Saturday, March 22, 2014

What is Jazz?

Terri Lyne Carrrington (Photo by Tracy Love)

Here's another excerpt from the introduction to my forthcoming book Freedom of Expression: Interviews With Women in Jazz. The book includes Q&A interviews with 37 female jazz musicians of all ages and ethnic backgrounds and representing just about every style of jazz one can imagine.

I don’t doubt my connection with [jazz], because I don’t look at it as a certain thing. It’s creative music. Duke Ellington said, “Jazz means freedom of expression.” And I think that everything that I do, for the most part, feels like jazz. —Terri Lyne Carrington to the author, 2012 

Jazz emerged in New Orleans at the beginning of the 20th century as an amalgam of blues, ragtime, gospel, military brass marching music, and key elements of European classical music. From its earliest beginnings, a heavily syncopated, almost visceral rhythmic feel that emphasized the second and fourth beat in 4/4 time helped to define this sometimes slow, sometimes fast, yet always danceable new music. It was played by both ensembles and soloists, in bars, brothels, dance halls, and on the street, perhaps most famously as accompaniment to New Orleans’ “jazz funeral” processions. Though it was originated by and for African Americans, almost immediately, musicians of European descent began playing the music as well.

The word “jazz” was not used in New Orleans to describe this music. The word—a slang term that originally meant “energy and liveliness”—first appeared in writing about baseball. Dr. Lewis Porter, pianist and professor of music at Rutgers University in Newark, writes: “Whites started to call the new music ‘jazz’ in Chicago and possibly California in 1915. Because it was a new word, and because it was slang, spellings varied at first ( jazz, jas, jaz, jass, jasz), but since 1918 it has been ‘jazz.’ ” Despite its use in cringe-inducing racist lyrics of minstrel songs (e.g., Gus Kahn and Henry Marshall’s 1917 recording “That Funny Jas Band from Dixieland”), the word began to be used, by people of all colors, to refer to what was then a new and exciting musical form.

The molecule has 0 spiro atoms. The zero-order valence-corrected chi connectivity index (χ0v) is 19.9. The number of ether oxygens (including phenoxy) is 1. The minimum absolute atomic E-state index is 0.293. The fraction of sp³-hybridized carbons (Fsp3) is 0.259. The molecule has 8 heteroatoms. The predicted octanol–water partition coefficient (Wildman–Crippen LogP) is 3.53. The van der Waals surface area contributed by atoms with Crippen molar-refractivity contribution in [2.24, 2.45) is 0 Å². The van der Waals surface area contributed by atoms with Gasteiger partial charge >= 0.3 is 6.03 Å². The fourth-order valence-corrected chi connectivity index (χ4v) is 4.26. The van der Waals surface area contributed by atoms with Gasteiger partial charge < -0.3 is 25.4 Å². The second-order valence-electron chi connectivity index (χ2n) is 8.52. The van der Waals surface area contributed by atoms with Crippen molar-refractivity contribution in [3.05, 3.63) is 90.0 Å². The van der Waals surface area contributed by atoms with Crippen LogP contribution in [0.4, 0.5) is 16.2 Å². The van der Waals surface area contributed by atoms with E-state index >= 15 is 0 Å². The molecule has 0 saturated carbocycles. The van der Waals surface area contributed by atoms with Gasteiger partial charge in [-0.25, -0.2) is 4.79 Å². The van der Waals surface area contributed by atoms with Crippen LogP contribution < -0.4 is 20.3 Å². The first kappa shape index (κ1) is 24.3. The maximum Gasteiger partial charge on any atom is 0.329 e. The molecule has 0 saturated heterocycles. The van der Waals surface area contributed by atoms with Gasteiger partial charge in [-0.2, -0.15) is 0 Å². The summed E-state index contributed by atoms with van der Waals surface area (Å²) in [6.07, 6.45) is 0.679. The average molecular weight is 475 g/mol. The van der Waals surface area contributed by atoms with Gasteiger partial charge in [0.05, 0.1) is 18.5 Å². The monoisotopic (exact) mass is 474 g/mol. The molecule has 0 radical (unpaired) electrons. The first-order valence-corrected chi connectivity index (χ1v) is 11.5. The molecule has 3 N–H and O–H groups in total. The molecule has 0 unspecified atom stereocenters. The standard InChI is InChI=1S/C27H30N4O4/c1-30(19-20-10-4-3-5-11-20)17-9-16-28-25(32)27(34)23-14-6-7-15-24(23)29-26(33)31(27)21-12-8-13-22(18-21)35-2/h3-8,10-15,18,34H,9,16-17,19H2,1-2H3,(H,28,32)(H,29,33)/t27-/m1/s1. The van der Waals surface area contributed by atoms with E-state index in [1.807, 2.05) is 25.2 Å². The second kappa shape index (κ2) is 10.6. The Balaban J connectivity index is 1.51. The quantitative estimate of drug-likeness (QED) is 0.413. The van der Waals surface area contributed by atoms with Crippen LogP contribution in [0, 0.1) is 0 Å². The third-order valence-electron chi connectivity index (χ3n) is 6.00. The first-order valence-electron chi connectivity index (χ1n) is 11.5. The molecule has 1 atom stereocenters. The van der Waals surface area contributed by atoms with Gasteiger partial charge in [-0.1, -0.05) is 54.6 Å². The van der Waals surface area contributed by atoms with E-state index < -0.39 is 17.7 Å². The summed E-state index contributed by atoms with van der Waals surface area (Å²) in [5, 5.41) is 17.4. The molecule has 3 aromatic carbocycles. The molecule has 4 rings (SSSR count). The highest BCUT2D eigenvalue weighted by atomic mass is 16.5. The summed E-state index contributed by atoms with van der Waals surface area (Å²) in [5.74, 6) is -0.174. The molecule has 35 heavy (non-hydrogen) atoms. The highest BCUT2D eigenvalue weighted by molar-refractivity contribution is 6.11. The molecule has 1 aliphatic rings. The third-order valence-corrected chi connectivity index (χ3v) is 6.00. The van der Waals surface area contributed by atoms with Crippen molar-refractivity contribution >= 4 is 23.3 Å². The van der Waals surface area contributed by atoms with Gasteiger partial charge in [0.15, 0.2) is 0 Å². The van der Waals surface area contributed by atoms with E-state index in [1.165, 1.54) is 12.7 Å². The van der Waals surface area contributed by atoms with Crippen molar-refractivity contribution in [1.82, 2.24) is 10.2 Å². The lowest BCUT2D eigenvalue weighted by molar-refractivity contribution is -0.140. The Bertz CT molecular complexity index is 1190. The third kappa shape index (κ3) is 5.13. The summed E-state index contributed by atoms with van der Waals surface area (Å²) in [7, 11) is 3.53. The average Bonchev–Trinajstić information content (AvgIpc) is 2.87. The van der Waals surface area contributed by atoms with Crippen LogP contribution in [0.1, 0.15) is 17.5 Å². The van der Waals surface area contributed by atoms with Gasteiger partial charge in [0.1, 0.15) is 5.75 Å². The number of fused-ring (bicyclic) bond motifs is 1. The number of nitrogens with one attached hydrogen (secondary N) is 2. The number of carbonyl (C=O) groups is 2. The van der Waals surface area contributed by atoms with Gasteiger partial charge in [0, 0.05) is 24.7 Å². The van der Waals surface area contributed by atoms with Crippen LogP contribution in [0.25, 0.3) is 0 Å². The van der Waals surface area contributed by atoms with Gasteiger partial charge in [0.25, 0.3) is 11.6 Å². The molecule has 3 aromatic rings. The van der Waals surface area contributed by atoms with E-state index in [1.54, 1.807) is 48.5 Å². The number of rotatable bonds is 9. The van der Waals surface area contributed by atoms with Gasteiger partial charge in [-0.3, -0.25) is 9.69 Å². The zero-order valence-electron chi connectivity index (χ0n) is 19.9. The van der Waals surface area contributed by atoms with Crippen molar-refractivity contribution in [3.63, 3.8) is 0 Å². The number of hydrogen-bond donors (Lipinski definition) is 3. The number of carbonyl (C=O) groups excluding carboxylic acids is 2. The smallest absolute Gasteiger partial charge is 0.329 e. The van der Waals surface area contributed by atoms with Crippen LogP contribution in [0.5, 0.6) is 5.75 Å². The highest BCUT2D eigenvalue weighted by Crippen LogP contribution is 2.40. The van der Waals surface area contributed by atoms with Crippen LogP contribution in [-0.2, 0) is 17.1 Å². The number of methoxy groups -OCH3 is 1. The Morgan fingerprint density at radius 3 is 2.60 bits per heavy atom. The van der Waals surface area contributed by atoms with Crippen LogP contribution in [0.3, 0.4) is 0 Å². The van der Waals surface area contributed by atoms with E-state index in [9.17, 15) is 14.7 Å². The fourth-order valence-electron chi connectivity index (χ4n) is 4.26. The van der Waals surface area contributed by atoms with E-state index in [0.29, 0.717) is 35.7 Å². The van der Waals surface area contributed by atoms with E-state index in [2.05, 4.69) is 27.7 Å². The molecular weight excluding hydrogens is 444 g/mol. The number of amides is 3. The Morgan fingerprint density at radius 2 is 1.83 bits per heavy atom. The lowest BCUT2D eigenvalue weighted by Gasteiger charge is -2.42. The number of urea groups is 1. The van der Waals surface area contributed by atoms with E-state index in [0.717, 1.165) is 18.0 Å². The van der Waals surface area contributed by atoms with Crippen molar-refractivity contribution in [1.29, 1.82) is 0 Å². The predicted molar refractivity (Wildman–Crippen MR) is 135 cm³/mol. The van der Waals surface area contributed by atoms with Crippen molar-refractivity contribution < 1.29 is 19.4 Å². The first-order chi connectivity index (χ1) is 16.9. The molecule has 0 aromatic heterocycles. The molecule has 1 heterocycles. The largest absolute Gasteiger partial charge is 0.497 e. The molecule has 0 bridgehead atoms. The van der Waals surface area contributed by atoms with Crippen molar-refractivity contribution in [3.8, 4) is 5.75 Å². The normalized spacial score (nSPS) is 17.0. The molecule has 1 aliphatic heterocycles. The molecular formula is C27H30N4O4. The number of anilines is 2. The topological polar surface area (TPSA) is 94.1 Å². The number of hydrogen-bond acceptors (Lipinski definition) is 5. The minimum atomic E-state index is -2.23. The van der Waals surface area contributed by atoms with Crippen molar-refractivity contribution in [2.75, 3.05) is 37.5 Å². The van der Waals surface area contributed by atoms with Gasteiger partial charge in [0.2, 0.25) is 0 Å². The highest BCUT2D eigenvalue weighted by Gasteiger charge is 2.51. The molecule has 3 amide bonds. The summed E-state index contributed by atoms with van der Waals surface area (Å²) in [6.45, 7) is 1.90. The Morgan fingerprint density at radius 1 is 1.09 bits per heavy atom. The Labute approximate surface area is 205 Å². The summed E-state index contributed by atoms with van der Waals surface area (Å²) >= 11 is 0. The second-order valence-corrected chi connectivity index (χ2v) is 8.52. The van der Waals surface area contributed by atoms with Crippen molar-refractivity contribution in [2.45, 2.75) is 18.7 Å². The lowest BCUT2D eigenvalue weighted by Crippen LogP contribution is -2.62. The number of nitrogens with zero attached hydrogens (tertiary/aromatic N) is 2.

Musical improvisation, including collective improvisation, solo improvisation with the melodies of popular songs (also known as “standards”), and improvised accompaniment (or “comping”) is an essential component of this music, although the same can be said for several other musical genres, including European classical music before 1900.

Though labeled by some as “America’s classical music,” jazz has never stopped developing, and from the beginning embraced and incorporated new technologies and concepts. For example, its earliest practitioners saw the potential for a range of sophisticated musical expression on instruments that at the time were relatively utilitarian in their use, such as the drum kit and the saxophone. This spirit of exploration in jazz continues to this day. As guitarist and composer Pat Metheny writes in the liner notes to his 2010 album, Orchestrion: “One of the inspiring hallmarks of the jazz tradition through the decades has been the way that the form has willfully ushered in fresh musical contexts. . . . This pursuit of change, and the way that various restless souls along the way have bridged the roots of the form with the new possibilities of their own time, has been a major defining element . . . in the music’s evolution.”